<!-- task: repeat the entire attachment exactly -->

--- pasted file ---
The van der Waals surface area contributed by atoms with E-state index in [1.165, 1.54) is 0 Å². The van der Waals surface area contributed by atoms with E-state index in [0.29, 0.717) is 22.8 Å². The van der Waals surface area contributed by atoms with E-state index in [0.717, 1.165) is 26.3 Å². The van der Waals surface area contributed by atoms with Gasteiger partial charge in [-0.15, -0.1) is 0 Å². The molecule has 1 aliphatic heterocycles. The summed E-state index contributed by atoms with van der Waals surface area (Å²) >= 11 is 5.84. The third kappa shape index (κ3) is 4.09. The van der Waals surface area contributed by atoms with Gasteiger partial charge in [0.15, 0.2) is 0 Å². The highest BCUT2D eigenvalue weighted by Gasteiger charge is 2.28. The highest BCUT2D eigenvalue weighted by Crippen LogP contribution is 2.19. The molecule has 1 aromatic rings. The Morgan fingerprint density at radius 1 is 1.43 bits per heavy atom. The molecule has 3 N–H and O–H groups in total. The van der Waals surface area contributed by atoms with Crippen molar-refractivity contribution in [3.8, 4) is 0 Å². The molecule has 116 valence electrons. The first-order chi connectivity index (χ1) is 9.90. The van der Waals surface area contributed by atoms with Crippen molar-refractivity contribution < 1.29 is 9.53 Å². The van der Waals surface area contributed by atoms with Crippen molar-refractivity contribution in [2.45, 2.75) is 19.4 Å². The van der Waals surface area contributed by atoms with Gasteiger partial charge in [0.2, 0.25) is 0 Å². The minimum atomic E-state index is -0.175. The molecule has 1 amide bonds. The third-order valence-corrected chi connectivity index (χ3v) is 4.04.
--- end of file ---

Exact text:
The van der Waals surface area contributed by atoms with E-state index in [1.165, 1.54) is 0 Å². The van der Waals surface area contributed by atoms with E-state index in [0.29, 0.717) is 22.8 Å². The van der Waals surface area contributed by atoms with E-state index in [0.717, 1.165) is 26.3 Å². The van der Waals surface area contributed by atoms with Gasteiger partial charge in [-0.15, -0.1) is 0 Å². The molecule has 1 aliphatic heterocycles. The summed E-state index contributed by atoms with van der Waals surface area (Å²) >= 11 is 5.84. The third kappa shape index (κ3) is 4.09. The van der Waals surface area contributed by atoms with Gasteiger partial charge in [0.15, 0.2) is 0 Å². The highest BCUT2D eigenvalue weighted by Gasteiger charge is 2.28. The highest BCUT2D eigenvalue weighted by Crippen LogP contribution is 2.19. The molecule has 1 aromatic rings. The Morgan fingerprint density at radius 1 is 1.43 bits per heavy atom. The molecule has 3 N–H and O–H groups in total. The van der Waals surface area contributed by atoms with Crippen molar-refractivity contribution in [3.8, 4) is 0 Å². The molecule has 116 valence electrons. The first-order chi connectivity index (χ1) is 9.90. The van der Waals surface area contributed by atoms with Crippen molar-refractivity contribution < 1.29 is 9.53 Å². The van der Waals surface area contributed by atoms with Crippen molar-refractivity contribution in [2.45, 2.75) is 19.4 Å². The van der Waals surface area contributed by atoms with Gasteiger partial charge in [0.2, 0.25) is 0 Å². The minimum atomic E-state index is -0.175. The molecule has 1 amide bonds. The third-order valence-corrected chi connectivity index (χ3v) is 4.04.